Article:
Happy Talk and Interventionist Fallacies
Fred Hiatt, whose Washington Post editorial page has been beating its drum incessantly for more U.S. intervention in Syria, comes at that same theme from another angle with a signed column that criticizes President Obama's state of the union address. Hiatt's critique illustrates some recurring and fallacious patterns of thought that arise in debate about U.S. intervention and especially military intervention. Hiatt didn't like that the president, in Hiatt's words, reserved any optimism in the speech for America and that “for the rest of the world, Obama was pessimistic, even fatalistic.” Specific passages in the speech Hiatt cites are one that referred to the Middle East “going through a transformation that will play out for a generation, rooted in conflicts that date back millennia” and another that noted how “instability will continue for decades in many parts of the world—in the Middle East, in Afghanistan, parts of Pakistan, in parts of Central America, in Africa, and Asia.”
Then Hiatt asks, “Why would a president ask Americans to assume that the problems of Central America, say, are intractable and inevitable?” But the president didn't say anything about intractability or inevitability. He was merely making an observation about a reality—the sort of reality that, if ignored, can work to the detriment of sound U.S. foreign policy. Even with insertion of the time frame “for decades”, the president's observation about what we can expect regarding instability “in” some regions and in “parts of” other places is so safe as to be undebatable. To expect otherwise would be to predict a sweeping, benign transformation of a conflict-prone world the likes of which have never been seen.
Hiatt comments that Costa Rica has been stable for a good while and that the internal situation in Mexico has improved noticeably in the last twenty years—both true—and then writes, “Why would we assume that El Salvador or Honduras can't accomplish as much?” We shouldn't assume that, and the president did not say we should assume that. But neither should we assume that those states will accomplish as much, or—even more relevant to policy questions—that they could do so with some sort of help from the United States. Hiatt is right that we ought to be open to favorable possibilities, but a common problem with the mindset he represents is to focus only on those possibilities, or to focus on them disproportionately more than on the pitfalls and problems. A related tendency is to believe that current conflicts and instability—some of which, within time frames that are politically meaningful, really are intractable—are some sort of aberration that can be smoothed out with enough good will and enough policy smarts and that the countries involved can be returned to a sort of benign state of nature.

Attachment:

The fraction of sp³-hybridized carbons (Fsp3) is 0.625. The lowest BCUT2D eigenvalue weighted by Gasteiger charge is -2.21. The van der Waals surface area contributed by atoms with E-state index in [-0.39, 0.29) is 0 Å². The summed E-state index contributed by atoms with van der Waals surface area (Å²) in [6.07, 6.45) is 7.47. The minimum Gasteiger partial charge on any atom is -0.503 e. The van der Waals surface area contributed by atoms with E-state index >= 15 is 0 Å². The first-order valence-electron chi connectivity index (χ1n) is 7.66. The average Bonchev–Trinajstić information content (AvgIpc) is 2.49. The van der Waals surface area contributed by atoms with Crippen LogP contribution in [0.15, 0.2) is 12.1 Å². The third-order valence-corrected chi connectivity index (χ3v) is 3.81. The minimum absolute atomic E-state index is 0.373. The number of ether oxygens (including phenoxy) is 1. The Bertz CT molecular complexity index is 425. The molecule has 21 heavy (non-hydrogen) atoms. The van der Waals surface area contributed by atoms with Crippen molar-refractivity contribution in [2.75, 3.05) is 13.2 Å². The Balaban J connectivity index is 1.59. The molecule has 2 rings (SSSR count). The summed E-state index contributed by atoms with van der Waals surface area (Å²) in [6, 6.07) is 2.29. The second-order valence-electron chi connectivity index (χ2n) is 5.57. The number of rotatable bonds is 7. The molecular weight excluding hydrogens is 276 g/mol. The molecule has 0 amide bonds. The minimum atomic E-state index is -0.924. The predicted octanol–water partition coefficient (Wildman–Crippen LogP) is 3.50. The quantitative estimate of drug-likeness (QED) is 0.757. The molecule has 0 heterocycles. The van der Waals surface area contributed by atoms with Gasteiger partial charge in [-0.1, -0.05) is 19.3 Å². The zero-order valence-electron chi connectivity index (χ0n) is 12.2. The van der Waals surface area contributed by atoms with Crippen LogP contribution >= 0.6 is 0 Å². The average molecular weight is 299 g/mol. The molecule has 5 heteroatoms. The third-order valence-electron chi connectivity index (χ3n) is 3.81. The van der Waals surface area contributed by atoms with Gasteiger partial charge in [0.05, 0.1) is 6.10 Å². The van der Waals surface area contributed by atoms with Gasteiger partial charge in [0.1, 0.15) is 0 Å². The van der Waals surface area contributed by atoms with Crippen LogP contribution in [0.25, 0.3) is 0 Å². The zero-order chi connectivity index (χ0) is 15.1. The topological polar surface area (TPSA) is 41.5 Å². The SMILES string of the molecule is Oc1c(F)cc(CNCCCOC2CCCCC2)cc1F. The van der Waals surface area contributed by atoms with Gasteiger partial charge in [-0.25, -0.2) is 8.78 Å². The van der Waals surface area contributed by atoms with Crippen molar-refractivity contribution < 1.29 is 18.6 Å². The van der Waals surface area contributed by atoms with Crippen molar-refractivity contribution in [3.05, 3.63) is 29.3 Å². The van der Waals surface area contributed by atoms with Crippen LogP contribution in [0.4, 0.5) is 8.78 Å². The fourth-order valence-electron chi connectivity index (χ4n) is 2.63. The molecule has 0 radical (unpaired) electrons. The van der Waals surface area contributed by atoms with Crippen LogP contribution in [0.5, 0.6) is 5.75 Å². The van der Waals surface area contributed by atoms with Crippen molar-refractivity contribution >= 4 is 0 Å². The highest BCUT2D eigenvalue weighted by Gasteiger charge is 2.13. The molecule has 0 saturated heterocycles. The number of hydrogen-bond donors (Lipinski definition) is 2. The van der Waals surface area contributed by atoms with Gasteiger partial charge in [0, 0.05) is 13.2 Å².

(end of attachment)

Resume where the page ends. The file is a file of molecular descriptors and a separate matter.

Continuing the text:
Other examples of favorable change that Hiatt cites are South Korea progressing from “an impoverished military dictatorship” and Estonia no longer being “a captive of the Soviet Union.” But even though his column is trying to make a point about U.S. policy, Hiatt says nothing about exactly what sorts of U.S. policy had anything to do with those changes. In the case of South Korea, the big thing the United States did, in addition to years of substantial economic and military assistance, was the beating back of North Korean aggression, aided by China, in the Korean War and the subsequent ensuring, through a mutual security commitment and the stationing of U.S. forces in South Korea, that such aggression would not be repeated. There was never anything like a civil war or violent ethnic or sectarian conflicts within South Korea, and certainly nothing remotely close to U.S. intervention in such internal conflicts. Neither was there anything like such U.S. intervention in Estonia, whose gaining of freedom was one data point in a much larger process of the Soviets' European empire collapsing of its own weight. There was sound policy and deft diplomacy on the part of the George H.W. Bush administration at the time, but that policy was distinguished as much by what it wisely did not try to do as by what it did. Robert Gates, who was deputy national security adviser at the time, later wrote that the smartest thing President Bush did as the Soviet empire crumbled was to “play it cool.”
Outlooks such as Hiatt's obliterate any distinction between the idea that conscious action can be efficacious in resolving conflicts favorably—i.e., that we should not be “fatalistic” about such problems—and the idea that it is the United States that should be taking action. Hiatt says that whether longstanding hatreds are managed or explode “is the result of political choices. It is not a matter of destiny.” Correct, and the political choices that matter above all are those of Mexicans, Koreans, or whoever's conflict it is in the first place.